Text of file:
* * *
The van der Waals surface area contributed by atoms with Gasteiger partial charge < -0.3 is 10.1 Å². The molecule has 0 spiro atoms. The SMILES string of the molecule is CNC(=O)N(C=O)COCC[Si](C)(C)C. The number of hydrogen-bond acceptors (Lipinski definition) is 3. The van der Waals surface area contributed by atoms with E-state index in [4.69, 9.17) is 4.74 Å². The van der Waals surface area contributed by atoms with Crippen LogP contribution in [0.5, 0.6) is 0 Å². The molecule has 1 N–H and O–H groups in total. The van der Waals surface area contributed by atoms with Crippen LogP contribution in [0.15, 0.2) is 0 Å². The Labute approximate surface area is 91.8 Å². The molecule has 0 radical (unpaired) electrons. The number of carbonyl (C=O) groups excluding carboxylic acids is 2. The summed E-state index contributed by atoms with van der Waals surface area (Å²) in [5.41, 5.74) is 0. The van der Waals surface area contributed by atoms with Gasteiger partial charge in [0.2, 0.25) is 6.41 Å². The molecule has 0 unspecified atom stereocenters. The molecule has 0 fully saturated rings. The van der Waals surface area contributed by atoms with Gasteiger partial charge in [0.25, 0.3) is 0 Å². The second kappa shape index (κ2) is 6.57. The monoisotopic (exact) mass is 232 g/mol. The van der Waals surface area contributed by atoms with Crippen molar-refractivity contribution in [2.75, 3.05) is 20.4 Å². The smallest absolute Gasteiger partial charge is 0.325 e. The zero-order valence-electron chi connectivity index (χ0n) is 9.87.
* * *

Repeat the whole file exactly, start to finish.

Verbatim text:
The van der Waals surface area contributed by atoms with Gasteiger partial charge < -0.3 is 10.1 Å². The molecule has 0 spiro atoms. The SMILES string of the molecule is CNC(=O)N(C=O)COCC[Si](C)(C)C. The number of hydrogen-bond acceptors (Lipinski definition) is 3. The van der Waals surface area contributed by atoms with E-state index in [4.69, 9.17) is 4.74 Å². The van der Waals surface area contributed by atoms with Crippen LogP contribution in [0.5, 0.6) is 0 Å². The molecule has 1 N–H and O–H groups in total. The van der Waals surface area contributed by atoms with Crippen LogP contribution in [0.15, 0.2) is 0 Å². The Labute approximate surface area is 91.8 Å². The molecule has 0 radical (unpaired) electrons. The number of carbonyl (C=O) groups excluding carboxylic acids is 2. The summed E-state index contributed by atoms with van der Waals surface area (Å²) in [5.41, 5.74) is 0. The van der Waals surface area contributed by atoms with Gasteiger partial charge in [0.2, 0.25) is 6.41 Å². The molecule has 0 unspecified atom stereocenters. The molecule has 0 fully saturated rings. The van der Waals surface area contributed by atoms with Gasteiger partial charge in [0.25, 0.3) is 0 Å². The second kappa shape index (κ2) is 6.57. The monoisotopic (exact) mass is 232 g/mol. The van der Waals surface area contributed by atoms with Crippen molar-refractivity contribution in [2.75, 3.05) is 20.4 Å². The smallest absolute Gasteiger partial charge is 0.325 e. The zero-order valence-electron chi connectivity index (χ0n) is 9.87.